More than 1,000 yellow-shirted Thai royalists demonstrated in support of King Maha Vajiralongkorn yesterday, close to where thousands of people marched a day earlier to demand reforms of the monarchy.
Youth and student-led protests began in Thailand in July to call for the resignation of Prime Minister Prayuth Chan-ocha — a former army ruler — and a new constitution, but have increasingly sought curbs on the monarchy’s powers.
“We want to show support and encouragement to his majesty,” said Thatchapan Boriphet, 57, at Lumphini Park in central Bangkok.
“I am neutral politically but I cannot stand it when there is a violation of the monarchy.”
So far, royalist demonstrations have been considerably smaller than the tens of thousands of people who have joined the biggest protests against the government.
Protesters have accused the king of political involvement and marched to the German embassy on Monday to seek an inquiry into whether he exercised his powers during long stays in Germany, something Berlin has said would be unacceptable.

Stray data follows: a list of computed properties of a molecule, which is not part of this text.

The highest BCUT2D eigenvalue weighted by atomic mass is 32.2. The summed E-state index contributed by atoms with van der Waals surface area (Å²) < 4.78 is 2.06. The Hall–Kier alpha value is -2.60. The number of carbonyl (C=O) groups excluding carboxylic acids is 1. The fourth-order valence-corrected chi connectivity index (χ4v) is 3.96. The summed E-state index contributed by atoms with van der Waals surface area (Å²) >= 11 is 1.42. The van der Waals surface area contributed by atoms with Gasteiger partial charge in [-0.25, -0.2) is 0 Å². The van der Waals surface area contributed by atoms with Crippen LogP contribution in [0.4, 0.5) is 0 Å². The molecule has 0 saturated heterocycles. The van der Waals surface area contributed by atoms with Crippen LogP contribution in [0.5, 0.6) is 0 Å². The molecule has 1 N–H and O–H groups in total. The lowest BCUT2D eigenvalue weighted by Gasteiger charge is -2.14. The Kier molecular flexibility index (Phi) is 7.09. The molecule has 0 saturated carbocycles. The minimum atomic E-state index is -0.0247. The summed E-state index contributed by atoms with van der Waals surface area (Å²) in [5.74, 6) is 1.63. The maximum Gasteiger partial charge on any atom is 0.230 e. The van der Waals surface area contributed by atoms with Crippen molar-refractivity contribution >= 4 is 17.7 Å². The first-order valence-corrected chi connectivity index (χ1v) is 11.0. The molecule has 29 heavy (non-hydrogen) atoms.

The palace has a policy of not commenting to the media and has made no comment since the start of the protests.
The king is currently in Thailand. Royalists took heart at the weekend when the king lauded as “very brave” a man who had defied protesters by holding up a picture of the late King Bhumibol Adulyadej, but the reaction of protesters has been scathing.
Prime Minister Prayut has ignored demands to quit and said the crisis should be discussed in parliament, where his supporters are in the majority.
Opposition parties told him he should step down for the good of the country and stop using his proclaimed support for the monarchy as an argument to keep power.
Prayut’s opponents say he only kept power at elections last year thanks to electoral rules and a constitution drawn up by the junta he headed after a 2014 coup.
He says that the ballot was fair.
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